The school was failing the children.
The Department for Education and Employment news bulletin dated July 13, 1995 noted that despite some progress GCSE results were well below national and local levels, lesson standards were inconsistent, pupil attendance was poor, many pupils had an unsatisfactory attitude to work and enrolment was below 250.
The school had been well supported by the local authority. It had a staff-pupil ratio of 1:9, half the borough average. It had had a disproportionate share of the borough's advisory and support services, thus depriving the other schools of their fair share. Operating at only a quarter of its enrolment capacity, the school again diverted funds from other schools in the borough in order to remain viable.
It was not the decision to close the school that led to under-enrolment - children and parents were voting with their feet because they found the school to be failing. The present head herself reported that the most able children were being taken away from the school by their parents.
If I were part of a school which had a better staff: pupil ratio than any public school, I would expect it to be producing better than average all-round results, even if it was located in any inner-city area in Britain. Every child there should have been getting at least five top GCSEs along with opportunities for all-round social and cultural development.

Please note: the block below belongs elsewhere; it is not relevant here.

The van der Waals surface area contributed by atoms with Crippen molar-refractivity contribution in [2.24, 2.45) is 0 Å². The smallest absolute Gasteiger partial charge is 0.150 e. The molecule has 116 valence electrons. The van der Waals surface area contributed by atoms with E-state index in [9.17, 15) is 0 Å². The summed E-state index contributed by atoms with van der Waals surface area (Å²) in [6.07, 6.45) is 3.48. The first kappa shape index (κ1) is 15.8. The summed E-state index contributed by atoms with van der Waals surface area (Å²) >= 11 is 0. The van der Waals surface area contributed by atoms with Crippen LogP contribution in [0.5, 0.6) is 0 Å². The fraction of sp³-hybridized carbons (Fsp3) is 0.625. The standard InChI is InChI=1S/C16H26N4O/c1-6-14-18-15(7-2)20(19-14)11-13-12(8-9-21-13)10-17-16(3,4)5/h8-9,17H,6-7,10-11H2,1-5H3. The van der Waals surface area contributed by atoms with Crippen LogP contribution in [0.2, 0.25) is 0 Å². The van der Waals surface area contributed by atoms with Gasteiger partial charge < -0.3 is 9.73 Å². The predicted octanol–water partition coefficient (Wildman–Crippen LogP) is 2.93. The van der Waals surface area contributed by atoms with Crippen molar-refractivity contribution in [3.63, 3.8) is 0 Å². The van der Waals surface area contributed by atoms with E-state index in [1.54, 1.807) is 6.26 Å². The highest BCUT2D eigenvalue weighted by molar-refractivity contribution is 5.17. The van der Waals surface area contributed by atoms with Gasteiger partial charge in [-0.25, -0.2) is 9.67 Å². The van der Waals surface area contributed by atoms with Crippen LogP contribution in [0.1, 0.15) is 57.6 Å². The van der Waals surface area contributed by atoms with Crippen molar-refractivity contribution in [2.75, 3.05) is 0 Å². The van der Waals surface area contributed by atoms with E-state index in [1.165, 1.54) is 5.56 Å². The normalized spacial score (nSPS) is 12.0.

If Mark Lushington is seriously committed to "the local and democratically accountable management of schools", he will himself stop playing "petty politics" and get down to confronting the real issue , namely the failure of a well-resourced school to attract a full enrolment of students.
At the same time he might want to ask why so many black and working-class children are being short-changed elsewhere in the borough. Why, as he states, do 30 per cent of the borough's 11-year-olds seek their secondary education outside the borough?
R A GERMAN Advice, Support Representation Services 41 Nightingale Road Hampton Middlesex.